There are a few fresh, thought-provoking moments. At the start of the second act, a rapper (played with ferocious energy by Anthony Fleming III) describes the effort of white people–including the audience–to pretend he doesn’t exist. He calls our investment in the status quo “a transaction, an exchange–every time you lock the door, that’s how I exist.” The slight shock–oh, I see, racism creates the things we hate in other races–multiplied 20 times could make a hell of a play. Another such shock comes from Joe Sikora as someone who feels that his encounters with African-Americans are turning him into a racist: “You want ‘cracker’? ‘Cause it’s working”; and another from Cedric Young, pointing out that “racism is a business.” Those are the moments when we can see the Race that might have been, when the intellectual thread running through the show–that someone profits from racial conflict, and it’s not anyone on the front lines–is permitted to stand out from its feel-good coat of many colors.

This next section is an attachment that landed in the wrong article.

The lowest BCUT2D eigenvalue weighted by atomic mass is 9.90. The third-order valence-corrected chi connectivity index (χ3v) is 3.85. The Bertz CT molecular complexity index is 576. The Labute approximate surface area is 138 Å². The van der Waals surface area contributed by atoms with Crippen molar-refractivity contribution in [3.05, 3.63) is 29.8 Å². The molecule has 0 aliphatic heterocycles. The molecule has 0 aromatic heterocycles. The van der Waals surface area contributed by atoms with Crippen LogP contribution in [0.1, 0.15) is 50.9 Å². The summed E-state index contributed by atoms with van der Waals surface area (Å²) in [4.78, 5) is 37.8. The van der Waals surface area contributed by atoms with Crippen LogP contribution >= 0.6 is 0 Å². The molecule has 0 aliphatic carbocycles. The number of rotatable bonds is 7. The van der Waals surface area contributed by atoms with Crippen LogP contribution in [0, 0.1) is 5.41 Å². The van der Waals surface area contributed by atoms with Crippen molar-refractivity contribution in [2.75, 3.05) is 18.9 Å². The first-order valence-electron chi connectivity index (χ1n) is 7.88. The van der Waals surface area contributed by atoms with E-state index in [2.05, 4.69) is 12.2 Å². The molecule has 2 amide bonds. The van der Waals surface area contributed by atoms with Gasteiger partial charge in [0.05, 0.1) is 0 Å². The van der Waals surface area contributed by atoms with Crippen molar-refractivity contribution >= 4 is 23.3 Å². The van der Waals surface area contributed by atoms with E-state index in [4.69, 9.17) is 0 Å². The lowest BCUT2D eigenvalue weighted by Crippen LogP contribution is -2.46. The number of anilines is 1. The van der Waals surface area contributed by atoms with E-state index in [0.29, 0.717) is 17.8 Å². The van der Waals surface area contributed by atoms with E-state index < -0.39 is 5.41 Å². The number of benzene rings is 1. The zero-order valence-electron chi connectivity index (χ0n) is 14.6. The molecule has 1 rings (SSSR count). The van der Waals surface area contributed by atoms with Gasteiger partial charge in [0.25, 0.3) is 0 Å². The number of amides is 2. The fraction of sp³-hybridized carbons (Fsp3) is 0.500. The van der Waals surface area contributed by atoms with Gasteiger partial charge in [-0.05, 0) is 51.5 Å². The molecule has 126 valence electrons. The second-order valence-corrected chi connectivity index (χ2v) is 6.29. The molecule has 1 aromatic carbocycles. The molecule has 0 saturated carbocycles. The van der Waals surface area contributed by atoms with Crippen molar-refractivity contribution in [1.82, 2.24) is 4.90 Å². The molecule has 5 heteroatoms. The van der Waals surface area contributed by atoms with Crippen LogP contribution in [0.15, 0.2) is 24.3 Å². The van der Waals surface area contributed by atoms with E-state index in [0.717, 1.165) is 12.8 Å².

Schwimmer and Gregory do make fine use of Lookingglass’s traditional strengths: physicality, broad humor, ensemble performance, imagery that conveys ideas. When Mamie Till Mobley (Cheryl Lynn Bruce in another of her powerful portrayals) recounts identifying her son’s drowned body, the ensemble lifts a bundle of wet clothing from a pool with such conviction that it’s transformed into the body. Comedy does some of the most serious work in the show, as when Cheryl Hamada minces up to a member of the audience, smiles sweetly M. Butterfly-style and asks, “Would you like me to please you sexually?” before giving him an unsought foot massage. Though only one scene is titled “Name That Stereotype,” the notion animates the entire production and constitutes its most courageous choice: to play the stereotypes until they’re drained of power. Here Schwimmer and Gregory follow in the footsteps of Lenny Bruce, who urged President Kennedy to go on the air and say “I’d like to introduce all the niggers in my cabinet”–because suppressing the word only maintains its wounding power.